Under the Hood

Memory Loss Or Plain Forgetfulness: When To Seek Professional Help

There’s a fine line between simple forgetfulness and dementia (such as Alzheimer’s disease) in the elderly, and only a doctor can tell the difference with reasonable certainty.

There can be no self-diagnosing dementia. Only a trained doctor or a specialist such as a neurologist, psychiatrist, psychologist or geriatrician can make this judgment call.

So, if a senior citizen’s in doubt if his recurring episodes of forgetfulness are just symptoms of old age or might indicate the onset of dementia such as Alzheimer’s, his safest bet is to consult with a physician.

It’s best to remember forgetfulness and memory problems don’t automatically indicate dementia.

Both forgetfulness and memory problems are normal parts of aging. They can also occur due to other factors, such as fatigue or disease. But don’t ignore the symptoms altogether.

Dementia symptoms include impairments in thought, communication and memory. For forgetfulness to be diagnosed dementia, a person needs to have at least two of these impairments.

It’s wise to remember that dementia is a broad term describing a set of symptoms. These symptoms include impairment in memory, reasoning, judgment, language and other thinking skills.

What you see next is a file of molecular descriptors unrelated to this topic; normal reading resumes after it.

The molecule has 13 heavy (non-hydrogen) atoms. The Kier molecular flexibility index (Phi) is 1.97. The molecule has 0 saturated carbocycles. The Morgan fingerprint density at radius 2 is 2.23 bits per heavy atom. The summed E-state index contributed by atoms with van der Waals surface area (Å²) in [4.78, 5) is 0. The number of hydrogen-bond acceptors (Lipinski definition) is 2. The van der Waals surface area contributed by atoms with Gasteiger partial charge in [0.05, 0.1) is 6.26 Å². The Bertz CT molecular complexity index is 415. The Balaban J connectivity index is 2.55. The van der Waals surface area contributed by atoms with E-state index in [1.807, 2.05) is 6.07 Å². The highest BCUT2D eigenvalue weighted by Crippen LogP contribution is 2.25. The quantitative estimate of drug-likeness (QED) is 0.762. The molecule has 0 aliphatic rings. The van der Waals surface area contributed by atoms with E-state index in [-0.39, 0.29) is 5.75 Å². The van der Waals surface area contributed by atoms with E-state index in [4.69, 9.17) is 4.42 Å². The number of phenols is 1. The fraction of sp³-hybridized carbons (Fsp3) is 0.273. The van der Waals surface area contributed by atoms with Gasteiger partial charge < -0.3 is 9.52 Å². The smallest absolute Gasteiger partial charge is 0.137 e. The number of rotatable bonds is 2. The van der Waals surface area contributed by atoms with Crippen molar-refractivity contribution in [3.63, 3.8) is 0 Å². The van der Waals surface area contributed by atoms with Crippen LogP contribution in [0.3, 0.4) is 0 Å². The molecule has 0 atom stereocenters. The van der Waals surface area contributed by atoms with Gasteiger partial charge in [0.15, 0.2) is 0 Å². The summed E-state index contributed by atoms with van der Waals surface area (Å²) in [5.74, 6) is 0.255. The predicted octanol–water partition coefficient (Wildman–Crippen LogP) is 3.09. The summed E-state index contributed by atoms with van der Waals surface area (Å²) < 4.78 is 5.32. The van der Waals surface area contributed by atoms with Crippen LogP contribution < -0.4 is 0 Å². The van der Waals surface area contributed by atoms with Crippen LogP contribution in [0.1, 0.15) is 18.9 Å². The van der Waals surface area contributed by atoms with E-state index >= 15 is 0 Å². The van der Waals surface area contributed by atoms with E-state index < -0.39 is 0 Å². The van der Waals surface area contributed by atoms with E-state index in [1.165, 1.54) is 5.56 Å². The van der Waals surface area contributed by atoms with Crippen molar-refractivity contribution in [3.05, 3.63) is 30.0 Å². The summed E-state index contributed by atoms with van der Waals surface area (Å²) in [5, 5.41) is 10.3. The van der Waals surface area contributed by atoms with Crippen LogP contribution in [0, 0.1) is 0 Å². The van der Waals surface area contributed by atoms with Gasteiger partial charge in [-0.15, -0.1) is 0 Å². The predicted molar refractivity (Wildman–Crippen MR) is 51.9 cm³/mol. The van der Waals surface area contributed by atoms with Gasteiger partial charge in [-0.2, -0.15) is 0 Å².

Dementia usually begins gradually. It worsens over time and in so doing impairs on a person's abilities in work, interact with other persons and have meaningful relationships.

Normal age-related memory loss affects everyone. These changes in memory are mostly manageable and don't mess with your ability to work, live independently or maintain a social life.

Memory loss disrupting your life is one of the first, or more-recognizable, signs of dementia. Other early signs might include:

* Forgetting common words when speaking

* Asking the same questions over and over again

* Changes in mood or behavior for no apparent reason like crying suddenly or becoming argumentative

* Mixing-up words, such as saying door for floor

* Repeatedly misplacing items

* Getting lost while walking or driving in a familiar area

dementia Dementia affects around 47 million people worldwide, according to the World Health Organization. Photo courtesy of Pixabay

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